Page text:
In fact, MoAB revealed one of the best aspects of the larger Mac developer community: generosity. Landon Fuller took it on himself to release patches to the vulnerabilities revealed at MoAB and ultimately received help from many others. While he couldn’t fix every problem completely, nor do so on the same day the exploit was released, he and his colleagues had a remarkable track record.
MoAB received the most criticism about its disclosure policy – the authors said that typically no notice was given to Apple or affected companies before they posted the details of their exploit. They wrote, “‘Responsible disclosure’ exists when the vendor doesn’t deploy any harmful tactics against the source of the vulnerability reports, and requires confidence by all parties involved. At the moment, we don’t trust Apple on these matters due to the track [sic] of incidents and unpleasant situations surrounding their policy on product vulnerability handling.”
(Oddly, they offered to give only Fuller a heads-up each day in advance of the public; he declined, in a transcript the MoAB backers posted, to avoid the “appearance of collusion,” since he enjoyed demonstrating that exploits could be fixed without any insider or advance knowledge about them.)
Apple has, at times, been criticized for its lackluster response to serious exploit reports, or its long delays in responding to known problems. But I haven’t heard that criticism lately, with one exception. The MoAB project is clearly referring to how Apple allegedly treated David Maynor and Jon Ellch, two researchers who seem to have gotten stuck in a trap partly of their own devising. (We covered this in a series of articles we dubbed “To the Maynor Born: Cache and Crash” from August 2006 to January 2007.)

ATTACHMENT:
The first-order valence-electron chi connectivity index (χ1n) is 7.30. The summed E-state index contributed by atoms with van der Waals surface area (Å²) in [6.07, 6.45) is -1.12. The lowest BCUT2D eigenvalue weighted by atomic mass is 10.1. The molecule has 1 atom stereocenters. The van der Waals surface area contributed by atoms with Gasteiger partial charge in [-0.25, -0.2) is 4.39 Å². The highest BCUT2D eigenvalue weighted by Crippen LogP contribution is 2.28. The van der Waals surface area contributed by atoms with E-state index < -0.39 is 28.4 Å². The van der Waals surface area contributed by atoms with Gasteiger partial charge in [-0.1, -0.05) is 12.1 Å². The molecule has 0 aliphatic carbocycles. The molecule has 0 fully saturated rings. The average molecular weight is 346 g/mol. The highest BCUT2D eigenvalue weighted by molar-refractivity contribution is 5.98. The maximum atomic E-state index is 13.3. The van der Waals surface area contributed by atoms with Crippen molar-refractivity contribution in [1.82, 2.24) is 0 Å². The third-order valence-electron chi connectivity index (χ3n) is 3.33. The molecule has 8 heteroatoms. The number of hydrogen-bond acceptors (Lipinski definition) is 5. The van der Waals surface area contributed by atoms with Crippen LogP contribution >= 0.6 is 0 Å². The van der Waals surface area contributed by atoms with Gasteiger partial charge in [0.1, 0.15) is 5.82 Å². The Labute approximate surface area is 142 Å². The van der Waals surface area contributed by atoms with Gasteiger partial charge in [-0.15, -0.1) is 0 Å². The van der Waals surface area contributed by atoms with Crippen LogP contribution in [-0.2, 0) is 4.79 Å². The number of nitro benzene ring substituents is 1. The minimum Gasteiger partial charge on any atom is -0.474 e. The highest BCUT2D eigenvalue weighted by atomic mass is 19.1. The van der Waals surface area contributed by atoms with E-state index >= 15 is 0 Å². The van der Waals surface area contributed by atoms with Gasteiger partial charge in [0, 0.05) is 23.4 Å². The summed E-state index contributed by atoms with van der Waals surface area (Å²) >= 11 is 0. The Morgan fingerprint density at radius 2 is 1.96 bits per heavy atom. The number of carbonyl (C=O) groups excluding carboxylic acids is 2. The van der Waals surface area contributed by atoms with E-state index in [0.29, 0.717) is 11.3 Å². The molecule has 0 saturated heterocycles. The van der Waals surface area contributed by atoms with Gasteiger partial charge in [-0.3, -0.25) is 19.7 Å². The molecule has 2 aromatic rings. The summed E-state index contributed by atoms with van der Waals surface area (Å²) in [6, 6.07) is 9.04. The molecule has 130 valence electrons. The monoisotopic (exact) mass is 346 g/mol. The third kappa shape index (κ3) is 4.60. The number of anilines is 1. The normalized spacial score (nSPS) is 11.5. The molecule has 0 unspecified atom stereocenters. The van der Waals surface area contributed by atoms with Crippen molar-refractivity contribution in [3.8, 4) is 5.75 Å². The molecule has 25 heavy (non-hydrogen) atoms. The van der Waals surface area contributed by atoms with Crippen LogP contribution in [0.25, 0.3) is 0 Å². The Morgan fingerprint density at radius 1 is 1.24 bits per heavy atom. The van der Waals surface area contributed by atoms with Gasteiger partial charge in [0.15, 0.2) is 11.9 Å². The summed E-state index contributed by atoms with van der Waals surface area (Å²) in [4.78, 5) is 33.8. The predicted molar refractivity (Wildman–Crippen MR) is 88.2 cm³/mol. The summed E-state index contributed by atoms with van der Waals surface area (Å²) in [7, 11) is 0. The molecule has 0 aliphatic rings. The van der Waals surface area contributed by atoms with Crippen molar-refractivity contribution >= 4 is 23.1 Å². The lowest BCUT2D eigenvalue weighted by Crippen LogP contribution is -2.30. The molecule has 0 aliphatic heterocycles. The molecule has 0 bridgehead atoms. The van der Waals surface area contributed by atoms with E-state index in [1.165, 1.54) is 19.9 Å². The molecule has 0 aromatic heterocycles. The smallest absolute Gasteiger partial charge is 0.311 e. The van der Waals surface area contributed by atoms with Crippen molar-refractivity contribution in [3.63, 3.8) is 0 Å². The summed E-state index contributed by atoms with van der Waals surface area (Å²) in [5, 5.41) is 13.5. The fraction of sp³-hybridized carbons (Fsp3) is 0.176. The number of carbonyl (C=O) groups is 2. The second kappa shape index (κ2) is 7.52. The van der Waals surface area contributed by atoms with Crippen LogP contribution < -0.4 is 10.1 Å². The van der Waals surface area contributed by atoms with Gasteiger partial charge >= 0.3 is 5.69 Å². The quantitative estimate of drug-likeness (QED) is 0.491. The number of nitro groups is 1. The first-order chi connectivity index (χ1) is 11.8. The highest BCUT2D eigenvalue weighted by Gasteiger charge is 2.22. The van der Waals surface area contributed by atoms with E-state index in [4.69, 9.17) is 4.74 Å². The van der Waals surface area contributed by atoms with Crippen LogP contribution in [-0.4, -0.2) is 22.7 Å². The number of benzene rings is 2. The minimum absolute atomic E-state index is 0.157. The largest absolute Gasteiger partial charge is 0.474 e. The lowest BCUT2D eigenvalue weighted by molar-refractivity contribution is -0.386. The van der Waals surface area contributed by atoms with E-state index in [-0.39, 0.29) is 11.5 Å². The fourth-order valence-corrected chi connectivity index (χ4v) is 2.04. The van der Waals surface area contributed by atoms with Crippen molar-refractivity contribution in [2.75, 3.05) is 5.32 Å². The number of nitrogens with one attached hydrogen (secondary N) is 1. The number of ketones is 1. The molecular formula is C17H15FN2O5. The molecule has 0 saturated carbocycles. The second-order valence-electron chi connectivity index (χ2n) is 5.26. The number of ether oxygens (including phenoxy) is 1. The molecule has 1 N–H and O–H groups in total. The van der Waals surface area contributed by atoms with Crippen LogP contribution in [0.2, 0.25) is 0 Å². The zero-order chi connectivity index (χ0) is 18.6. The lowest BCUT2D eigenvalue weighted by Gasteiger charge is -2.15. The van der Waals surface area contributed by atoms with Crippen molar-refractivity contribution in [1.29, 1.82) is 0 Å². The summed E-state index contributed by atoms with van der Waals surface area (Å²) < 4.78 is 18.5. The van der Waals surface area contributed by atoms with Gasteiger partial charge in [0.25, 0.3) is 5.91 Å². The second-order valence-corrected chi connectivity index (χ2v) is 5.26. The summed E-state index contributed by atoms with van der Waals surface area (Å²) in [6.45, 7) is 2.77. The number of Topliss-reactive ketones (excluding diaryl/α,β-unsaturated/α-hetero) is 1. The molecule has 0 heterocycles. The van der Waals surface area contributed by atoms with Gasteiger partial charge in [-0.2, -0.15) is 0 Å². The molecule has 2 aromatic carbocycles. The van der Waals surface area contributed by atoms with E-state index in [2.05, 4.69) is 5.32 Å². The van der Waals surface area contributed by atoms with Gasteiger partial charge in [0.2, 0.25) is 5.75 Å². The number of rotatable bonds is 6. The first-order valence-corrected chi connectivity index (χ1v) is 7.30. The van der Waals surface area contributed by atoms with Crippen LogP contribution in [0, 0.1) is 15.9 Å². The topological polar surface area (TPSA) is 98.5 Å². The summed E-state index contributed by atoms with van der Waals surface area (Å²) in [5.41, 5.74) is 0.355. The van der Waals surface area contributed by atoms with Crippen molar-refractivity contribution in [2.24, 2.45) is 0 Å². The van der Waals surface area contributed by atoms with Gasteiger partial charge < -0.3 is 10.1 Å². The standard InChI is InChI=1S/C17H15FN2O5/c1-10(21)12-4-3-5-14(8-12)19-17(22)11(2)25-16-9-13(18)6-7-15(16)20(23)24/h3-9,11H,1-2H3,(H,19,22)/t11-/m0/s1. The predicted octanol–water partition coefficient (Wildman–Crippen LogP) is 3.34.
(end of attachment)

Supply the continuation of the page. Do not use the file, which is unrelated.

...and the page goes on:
The short story is that Maynor and Ellch appeared to have said that they had a successful root exploit for Mac OS X, relying on a flaw in Wi-Fi handling that required a proximate user to launch the attack. Maynor and Ellch were apparently never allowed to release their proof directly, and Apple patched flaws similar to those described, but which Apple claimed were not based on any specific information provided by the two. In the security note accompanying the Wi-Fi fixes, Maynor and Ellch weren’t acknowledged.
It’s unclear whether the facts will ever be untangled in that case, and it appears that few people outside of Maynor, his employer, Apple, and Ellch have all the facts to make a judgment. Thus it’s always frustrating to me to see unrelated parties make the assumption that Apple “deploy[ed] harmful tactics” when what happened is rather ambiguous.
In contrast to the Maynor/Ellch situation, even with no disclosure, Apple apparently decided lmh and Finisterre played by the rules, and MoAB and the two were credited in the several bugs that Apple has patched (see related story, “Security Update 2007-002 Squashes MoAB Bugs“).
What did the “pride of MoAB” lead to? Not much. I, for one, am fully aware that the possibility of a true, widespread, system remote exploit of Mac OS X remains. And almost all MoAB’s exploits required either (or both) an attacker with local access or a computer owner who engaged in unusual behavior, such as downloading and opening an unknown file.
It’s a testament to the Mac community as a whole that MoAB’s irresponsible disclosure, coupled with childish taunts and tactics, was met with quick, civil responses by Apple and the other Macintosh developers. Generosity and cooperation will provide far more overall security than a bunch of ill-mannered hackers.